Saturday, December 17, 2011

Not deemed a “medical necessity” by the payer - Insurance denial

What does 'Reasonable and Necessary' mean?

'Reasonable and Necessary' describes services that are:

Safe and effective (Not experimental or investigational)

Appropriate, including the duration and frequency that is considered appropriate for the service, in terms of whether it:

Is provided within accepted standards of medical practice for the diagnosis or treatment of the patient’s condition or to improve the function of a malformed body member

Is furnished in a setting appropriate to the patient’s medical needs and condition

Is ordered and provided by qualified personnel

Meets, but does not exceed, the patient’s medical need

There are several exceptions to the requirement that a service be reasonable and necessary for diagnosis or treatment of illness or injury. The exceptions appear in the full text of The Federal Register at Section 1862(a)(1)(A) external link  and include but are not limited to:

Pneumococcal, influenza and hepatitis B vaccines are covered if they are reasonable and necessary for the prevention of illness

Hospice care is covered if it is reasonable and necessary for the palliation or management of terminal illness

Screen mammography is covered if it is within frequency limits and meets quality standards

Screening pap smears and screening pelvic exam are covered if they are within frequency limits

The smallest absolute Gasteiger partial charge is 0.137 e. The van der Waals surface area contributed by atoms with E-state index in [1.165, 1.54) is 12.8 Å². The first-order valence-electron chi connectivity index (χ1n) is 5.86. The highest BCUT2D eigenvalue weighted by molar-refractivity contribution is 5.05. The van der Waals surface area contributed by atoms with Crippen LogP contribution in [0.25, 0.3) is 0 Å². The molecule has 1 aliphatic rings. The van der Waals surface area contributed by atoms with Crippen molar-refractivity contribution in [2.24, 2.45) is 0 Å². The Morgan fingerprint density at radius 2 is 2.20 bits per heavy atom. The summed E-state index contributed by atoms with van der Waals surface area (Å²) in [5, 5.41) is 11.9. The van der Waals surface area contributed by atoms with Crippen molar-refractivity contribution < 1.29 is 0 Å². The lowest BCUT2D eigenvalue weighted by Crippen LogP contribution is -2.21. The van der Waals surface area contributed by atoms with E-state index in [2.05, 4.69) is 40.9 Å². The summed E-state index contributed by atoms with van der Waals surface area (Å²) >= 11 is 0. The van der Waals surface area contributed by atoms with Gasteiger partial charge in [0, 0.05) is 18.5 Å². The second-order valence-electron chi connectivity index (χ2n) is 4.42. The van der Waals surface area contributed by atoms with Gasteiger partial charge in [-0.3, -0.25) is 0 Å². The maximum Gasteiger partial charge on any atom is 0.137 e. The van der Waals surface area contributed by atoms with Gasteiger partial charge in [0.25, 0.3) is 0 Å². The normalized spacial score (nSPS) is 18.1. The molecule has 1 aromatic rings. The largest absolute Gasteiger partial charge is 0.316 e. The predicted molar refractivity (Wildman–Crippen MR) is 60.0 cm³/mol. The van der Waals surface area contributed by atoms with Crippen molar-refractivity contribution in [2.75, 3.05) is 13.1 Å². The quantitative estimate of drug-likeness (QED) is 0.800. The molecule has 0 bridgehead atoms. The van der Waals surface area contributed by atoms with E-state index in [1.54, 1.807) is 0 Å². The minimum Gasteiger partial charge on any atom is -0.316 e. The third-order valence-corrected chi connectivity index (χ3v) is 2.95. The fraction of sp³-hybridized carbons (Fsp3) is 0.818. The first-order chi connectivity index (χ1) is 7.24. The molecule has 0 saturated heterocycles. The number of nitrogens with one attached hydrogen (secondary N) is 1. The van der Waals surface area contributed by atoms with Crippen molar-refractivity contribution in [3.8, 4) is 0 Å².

Prostate cancer screening tests are covered if within frequency limits

Colorectal cancer screening tests are covered if within frequency limits

One pair of conventional eyeglasses or contact lenses furnished subsequent to each cataract surgery with insertion of an intraocular lens

PR 50 These are non-covered services because this is not deemed a “medical necessity” by the payer


Resources/tips for avoiding this denial

Denial indicates the procedure code billed is incompatible with the diagnosis, for payment purposes.

• Refer to the “Active/Future/Retired LCDs” medical coverage policies for a list of procedure codes, relating to services addressed in the local coverage determination (LCD), and the diagnoses for which a service is/is not considered medically reasonable and necessary.

• Before billing a claim, you may access the Procedure to Diagnosis Lookup/Service Indication Report to determine if the procedure code to be billed is payable under the specific diagnosis.

• Note: Medicare does not cover diagnostic or screening procedures for screening purposes, such as an annual physical. This denial would be appropriate in this case.

• Respond promptly to a request for additional documentation (ADR). Failure to respond to an ADR will result in claim denials.

Tips to correct the denied claim

• If a payable diagnosis is indicated in the patient's encounter/service notes or record, correct the diagnosis and resubmit the claim.

• Do not resubmit an entire claim when a partial payment has been made; correct and resubmit denied lines only.

• If a claim is denied based on failure to respond to an additional documentation request, a request for a redetermination will be necessary to correct the denial.

Definition of Medical Necessity

Medically Necessary service means a health care service that, as determined by the Plan, is required to diagnose or treat a Member's illness, injury, symptom, or complaint and:

• is consistent with the diagnosis and treatment of the Member's health condition and provided in accordance with generally accepted medical practice;

• is supported by scientific evidence concerning the effect on health outcomes and has final approval, if applicable, from the appropriate government regulatory bodies;